Medical experts say having a dry throat 'does not increase the risk' of infection
Multiple posts on Facebook, Twitter, and Line messaging app claim that having a dry throat will cause germs to enter one’s body. The claim is false; the Thai Public Health Ministry denies it has ever issued such advice; medical experts say dry throat does not increase the risk of infection.
This claim was published in this Facebook post on September 5, 2020.
Translated to English, the post’s lengthy Thai text partly reads:
“Ministry of Health warned that this influenza is very serious.
- Must maintain the throat’s membrane moisture
- Do not let your throat be dried, do not tolerate thirstiness, because if your throat membrane gets dry, germs will enter the body.
- When you feel thirsty, just drink water.”
A similar claim was published here, here and here on Facebook; here on Twitter as well as Line, as seen in the screenshot below:
The claim is false.
Dr. Suthat Chotanapan, director of the Bureau of Risk Communication and Health Behavior Development for the Ministry of Public Health, told AFP on September 15, 2020, that the ministry “has never announced this”.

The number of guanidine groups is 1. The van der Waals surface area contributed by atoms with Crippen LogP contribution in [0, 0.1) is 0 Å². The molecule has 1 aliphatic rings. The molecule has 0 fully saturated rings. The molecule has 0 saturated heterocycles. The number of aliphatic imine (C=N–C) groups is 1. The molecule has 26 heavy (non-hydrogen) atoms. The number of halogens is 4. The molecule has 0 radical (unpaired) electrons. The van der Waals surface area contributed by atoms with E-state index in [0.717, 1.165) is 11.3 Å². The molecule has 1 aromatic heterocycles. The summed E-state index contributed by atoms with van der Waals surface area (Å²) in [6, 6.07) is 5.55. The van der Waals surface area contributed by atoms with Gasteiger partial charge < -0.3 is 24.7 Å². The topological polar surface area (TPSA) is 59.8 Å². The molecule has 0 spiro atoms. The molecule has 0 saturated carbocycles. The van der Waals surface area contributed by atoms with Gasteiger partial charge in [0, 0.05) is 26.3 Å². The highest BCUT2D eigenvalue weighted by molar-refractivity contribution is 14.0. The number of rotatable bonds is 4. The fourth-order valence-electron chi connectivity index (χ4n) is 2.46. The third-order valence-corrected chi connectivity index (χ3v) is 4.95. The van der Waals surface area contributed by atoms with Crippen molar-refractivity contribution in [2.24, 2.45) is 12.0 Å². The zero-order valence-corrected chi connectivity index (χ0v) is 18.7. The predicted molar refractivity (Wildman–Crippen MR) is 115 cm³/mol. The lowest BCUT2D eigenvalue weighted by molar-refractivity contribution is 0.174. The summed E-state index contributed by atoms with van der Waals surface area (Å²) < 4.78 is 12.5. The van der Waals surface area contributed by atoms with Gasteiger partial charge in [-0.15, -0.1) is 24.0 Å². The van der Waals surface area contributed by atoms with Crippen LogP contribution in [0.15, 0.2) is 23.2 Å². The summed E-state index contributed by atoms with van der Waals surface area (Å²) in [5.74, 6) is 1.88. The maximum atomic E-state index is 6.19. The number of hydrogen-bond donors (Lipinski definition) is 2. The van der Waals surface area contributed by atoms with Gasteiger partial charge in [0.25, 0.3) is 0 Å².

Having a dry throat “is irrelevant” to how humans are infected with germs, Dr. Thira Woratanarat, associate professor of the Department of Preventive and Social Medicine at Chulalongkorn University, also told AFP via telephone on September 15, 2020.
“A dry throat doesn’t increase virus infections. Germs enter our body through cells, respiratory tract, passing through bronchia, and eventually lungs. Having a dry throat doesn’t increase all virus infections, including the COVID-19, and it’s not irrelevant,” Dr. Thira said.
Although drinking water is recommended for patients who cough in order to “ease the irritation”, he said, “it is not the way to prevent virus infections.”
In this page, titled “How Infections Occur,” the US Centers for Disease Control and Prevention (CDC) makes no mention of “dry throat”.
Below is a screenshot of the CDC’s website: